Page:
Taking off your jersey

Grace-filled Political Conversations – Practice #1

By the Rev. Chris Harris

During this election season, our 10 AM Sunday Adult Forum is taking on the topic of how we can bring grace to our political conversations.  How can we as Christians, bring humility, forgiveness and even reconciliation to the one area of our lives that seems the most broken.  Join us as we explore 8 practices that with God’s help, can transform our political conversations into something that might actually bring us closer together, rather than drive us apart.  For more info, or to watch past of future installments: https://christchurchcranbrook.org/grace/   


There is no longer Jew or Greek, there is no longer slave or free, there is no longer male and female; for all of you are one in Christ Jesus.

– Galatians 3:28


Practice 1:  Take off your Jersey

In the book, “I Think You’re Wrong (but I’m Listening) – A Guide to Grace-Filled Political Conversations,” the authors, a Republican and a Democrat, suggest that the first thing we need to do in order to bring grace and healing to our political conversations, is to “take off our jersey.” By that they mean, we need to put down the talking points and let go of blind allegiances to “the party line” or unquestioning loyalty to a particular politician, so that we can bring our own values to the conversation, and become be open to the complexity and nuance that is inherent in virtually every issue we face.

Their argument is that we have allowed politics to turn into a team sport and as we all know, in sports its winner takes all; there is no compromise, there is no listening to the other side, there is no negotiation, it’s either win or lose. Just look at the sports metaphors that pervade our election coverage: This election is a horserace, but the incumbent is the clear front runner. The debate didn’t have any, knockout punches, but the challenger put points on the board.  The surprise announcement was seen as a last minute, hail Mary, but recent polls say it failed to move the ball down the field. The incumbent is still hoping for a game changer, because it would make November 4th a slam dunk.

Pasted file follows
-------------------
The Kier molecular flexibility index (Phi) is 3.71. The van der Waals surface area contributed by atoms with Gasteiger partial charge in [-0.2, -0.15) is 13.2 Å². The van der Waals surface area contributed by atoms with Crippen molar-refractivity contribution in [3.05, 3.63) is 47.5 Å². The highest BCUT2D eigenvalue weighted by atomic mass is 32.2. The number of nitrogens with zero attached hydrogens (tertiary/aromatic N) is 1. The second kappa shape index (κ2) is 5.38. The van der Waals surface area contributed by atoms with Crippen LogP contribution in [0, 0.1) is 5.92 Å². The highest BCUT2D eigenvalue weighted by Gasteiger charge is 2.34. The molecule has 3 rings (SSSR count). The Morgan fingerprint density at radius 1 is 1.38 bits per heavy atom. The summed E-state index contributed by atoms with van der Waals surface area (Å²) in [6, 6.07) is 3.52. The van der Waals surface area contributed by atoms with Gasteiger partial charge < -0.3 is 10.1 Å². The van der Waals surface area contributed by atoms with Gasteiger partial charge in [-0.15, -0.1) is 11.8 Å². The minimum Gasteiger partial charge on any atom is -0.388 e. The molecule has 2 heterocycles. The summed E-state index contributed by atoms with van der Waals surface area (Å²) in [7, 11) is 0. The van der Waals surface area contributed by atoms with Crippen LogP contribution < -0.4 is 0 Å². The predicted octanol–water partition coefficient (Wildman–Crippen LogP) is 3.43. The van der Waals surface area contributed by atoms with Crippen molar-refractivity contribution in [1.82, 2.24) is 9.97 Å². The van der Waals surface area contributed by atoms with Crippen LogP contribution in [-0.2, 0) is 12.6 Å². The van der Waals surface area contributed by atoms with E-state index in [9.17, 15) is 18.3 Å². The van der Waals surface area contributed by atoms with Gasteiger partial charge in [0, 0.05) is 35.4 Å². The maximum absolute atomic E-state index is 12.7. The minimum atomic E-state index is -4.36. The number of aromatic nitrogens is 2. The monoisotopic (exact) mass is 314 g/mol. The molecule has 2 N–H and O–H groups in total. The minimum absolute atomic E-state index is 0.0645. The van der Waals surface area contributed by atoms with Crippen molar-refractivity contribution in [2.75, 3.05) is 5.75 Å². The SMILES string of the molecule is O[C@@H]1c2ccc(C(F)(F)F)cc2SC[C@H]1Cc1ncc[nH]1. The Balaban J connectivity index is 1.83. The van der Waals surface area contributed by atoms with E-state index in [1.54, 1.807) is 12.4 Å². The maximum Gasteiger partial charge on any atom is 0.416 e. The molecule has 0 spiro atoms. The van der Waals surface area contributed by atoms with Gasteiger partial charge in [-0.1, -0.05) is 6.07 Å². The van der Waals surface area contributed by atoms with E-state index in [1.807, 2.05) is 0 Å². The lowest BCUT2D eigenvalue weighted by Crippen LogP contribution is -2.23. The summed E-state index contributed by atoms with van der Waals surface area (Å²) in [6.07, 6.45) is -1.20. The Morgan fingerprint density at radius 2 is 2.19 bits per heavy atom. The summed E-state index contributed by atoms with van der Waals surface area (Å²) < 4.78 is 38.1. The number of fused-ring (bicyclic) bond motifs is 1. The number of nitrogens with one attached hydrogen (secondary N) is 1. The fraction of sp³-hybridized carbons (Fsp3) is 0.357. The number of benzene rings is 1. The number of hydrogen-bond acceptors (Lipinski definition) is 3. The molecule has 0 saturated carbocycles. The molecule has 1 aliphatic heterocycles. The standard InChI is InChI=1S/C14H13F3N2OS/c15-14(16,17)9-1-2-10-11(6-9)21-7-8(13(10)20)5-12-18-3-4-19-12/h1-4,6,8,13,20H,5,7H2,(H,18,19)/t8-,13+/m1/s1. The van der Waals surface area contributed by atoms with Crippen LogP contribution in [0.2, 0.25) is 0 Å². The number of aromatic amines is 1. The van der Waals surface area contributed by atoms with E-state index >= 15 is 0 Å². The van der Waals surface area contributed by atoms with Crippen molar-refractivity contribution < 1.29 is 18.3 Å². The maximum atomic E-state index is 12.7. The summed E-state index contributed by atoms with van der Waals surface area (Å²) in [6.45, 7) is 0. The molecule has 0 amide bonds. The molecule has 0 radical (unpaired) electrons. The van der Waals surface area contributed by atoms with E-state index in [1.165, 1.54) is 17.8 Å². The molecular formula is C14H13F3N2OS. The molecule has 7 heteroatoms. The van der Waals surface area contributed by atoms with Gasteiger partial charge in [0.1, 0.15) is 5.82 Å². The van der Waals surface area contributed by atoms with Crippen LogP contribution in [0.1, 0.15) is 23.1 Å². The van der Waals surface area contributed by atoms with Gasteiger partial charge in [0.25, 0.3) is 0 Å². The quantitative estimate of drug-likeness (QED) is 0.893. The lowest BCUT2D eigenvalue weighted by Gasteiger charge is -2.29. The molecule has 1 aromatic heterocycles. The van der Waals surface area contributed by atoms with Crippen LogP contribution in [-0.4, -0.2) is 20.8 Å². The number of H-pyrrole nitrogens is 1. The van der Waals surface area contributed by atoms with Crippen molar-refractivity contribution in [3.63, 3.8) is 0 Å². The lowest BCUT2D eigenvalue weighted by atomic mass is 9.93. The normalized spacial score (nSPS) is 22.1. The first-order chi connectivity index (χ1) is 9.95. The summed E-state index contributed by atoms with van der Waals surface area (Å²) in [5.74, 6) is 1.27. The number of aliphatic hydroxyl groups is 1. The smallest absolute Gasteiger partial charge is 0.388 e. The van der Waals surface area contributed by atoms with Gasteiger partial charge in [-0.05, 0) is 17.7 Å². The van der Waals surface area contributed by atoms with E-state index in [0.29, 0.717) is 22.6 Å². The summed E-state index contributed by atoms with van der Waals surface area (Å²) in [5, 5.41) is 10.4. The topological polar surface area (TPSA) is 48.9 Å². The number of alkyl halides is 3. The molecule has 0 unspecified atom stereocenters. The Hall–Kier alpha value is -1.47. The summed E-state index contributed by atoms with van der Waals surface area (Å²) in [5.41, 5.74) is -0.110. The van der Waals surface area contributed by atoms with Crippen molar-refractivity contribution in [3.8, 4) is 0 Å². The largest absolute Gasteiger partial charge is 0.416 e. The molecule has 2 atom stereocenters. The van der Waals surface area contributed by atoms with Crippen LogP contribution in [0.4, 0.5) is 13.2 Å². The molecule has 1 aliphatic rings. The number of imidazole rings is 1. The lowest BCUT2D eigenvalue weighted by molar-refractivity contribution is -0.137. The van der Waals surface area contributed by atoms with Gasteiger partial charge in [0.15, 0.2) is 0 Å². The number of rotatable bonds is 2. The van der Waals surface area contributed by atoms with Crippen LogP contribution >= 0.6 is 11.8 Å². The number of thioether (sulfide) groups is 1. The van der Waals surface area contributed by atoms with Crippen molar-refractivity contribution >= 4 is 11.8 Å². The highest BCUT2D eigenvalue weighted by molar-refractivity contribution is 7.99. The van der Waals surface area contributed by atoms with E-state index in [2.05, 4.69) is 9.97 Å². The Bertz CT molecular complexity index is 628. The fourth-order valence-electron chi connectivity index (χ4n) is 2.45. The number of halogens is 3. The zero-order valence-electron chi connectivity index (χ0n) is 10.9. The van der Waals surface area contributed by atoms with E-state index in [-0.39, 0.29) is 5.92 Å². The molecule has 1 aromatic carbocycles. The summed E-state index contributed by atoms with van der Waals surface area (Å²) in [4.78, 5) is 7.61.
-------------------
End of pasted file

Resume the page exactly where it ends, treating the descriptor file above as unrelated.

You get the idea.

The problem our authors point out, is that turning politics into a team sport places means compromise is out of the question.  It’s now win or lose. When political leaders cut deals with the other team or become known for an “independent streak,” they invite condemnation by the team and threats of being “primaried.” As a result, “liberal Republicans” and “conservative Democrats” are now a distant memory, and compromise, often seen as a dirty word.  With team loyalty being so paramount, we insist that candidates are pre-decided on every issue, and anyone who changes their position due to new facts or new circumstances, risks being branded a “flip-flopper” or “weak” by both sides.